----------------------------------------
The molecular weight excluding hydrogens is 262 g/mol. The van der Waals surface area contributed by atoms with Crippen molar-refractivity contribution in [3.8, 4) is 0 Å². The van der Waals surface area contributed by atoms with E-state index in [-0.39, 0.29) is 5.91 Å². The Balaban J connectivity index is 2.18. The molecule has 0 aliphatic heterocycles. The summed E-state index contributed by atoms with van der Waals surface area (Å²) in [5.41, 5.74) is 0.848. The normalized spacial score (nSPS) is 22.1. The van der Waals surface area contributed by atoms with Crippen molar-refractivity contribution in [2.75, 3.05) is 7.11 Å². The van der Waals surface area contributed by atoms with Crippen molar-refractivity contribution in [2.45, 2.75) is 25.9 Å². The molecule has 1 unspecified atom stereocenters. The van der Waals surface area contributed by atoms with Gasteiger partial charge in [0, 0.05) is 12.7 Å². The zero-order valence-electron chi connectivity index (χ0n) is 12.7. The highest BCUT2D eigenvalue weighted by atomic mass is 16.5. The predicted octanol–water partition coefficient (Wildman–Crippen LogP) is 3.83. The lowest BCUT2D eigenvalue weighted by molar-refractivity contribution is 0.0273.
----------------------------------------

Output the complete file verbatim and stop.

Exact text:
The molecular weight excluding hydrogens is 262 g/mol. The van der Waals surface area contributed by atoms with Crippen molar-refractivity contribution in [3.8, 4) is 0 Å². The van der Waals surface area contributed by atoms with E-state index in [-0.39, 0.29) is 5.91 Å². The Balaban J connectivity index is 2.18. The molecule has 0 aliphatic heterocycles. The summed E-state index contributed by atoms with van der Waals surface area (Å²) in [5.41, 5.74) is 0.848. The normalized spacial score (nSPS) is 22.1. The van der Waals surface area contributed by atoms with Crippen molar-refractivity contribution in [2.75, 3.05) is 7.11 Å². The van der Waals surface area contributed by atoms with Crippen molar-refractivity contribution in [2.45, 2.75) is 25.9 Å². The molecule has 1 unspecified atom stereocenters. The van der Waals surface area contributed by atoms with Gasteiger partial charge in [0, 0.05) is 12.7 Å². The zero-order valence-electron chi connectivity index (χ0n) is 12.7. The highest BCUT2D eigenvalue weighted by atomic mass is 16.5. The predicted octanol–water partition coefficient (Wildman–Crippen LogP) is 3.83. The lowest BCUT2D eigenvalue weighted by molar-refractivity contribution is 0.0273.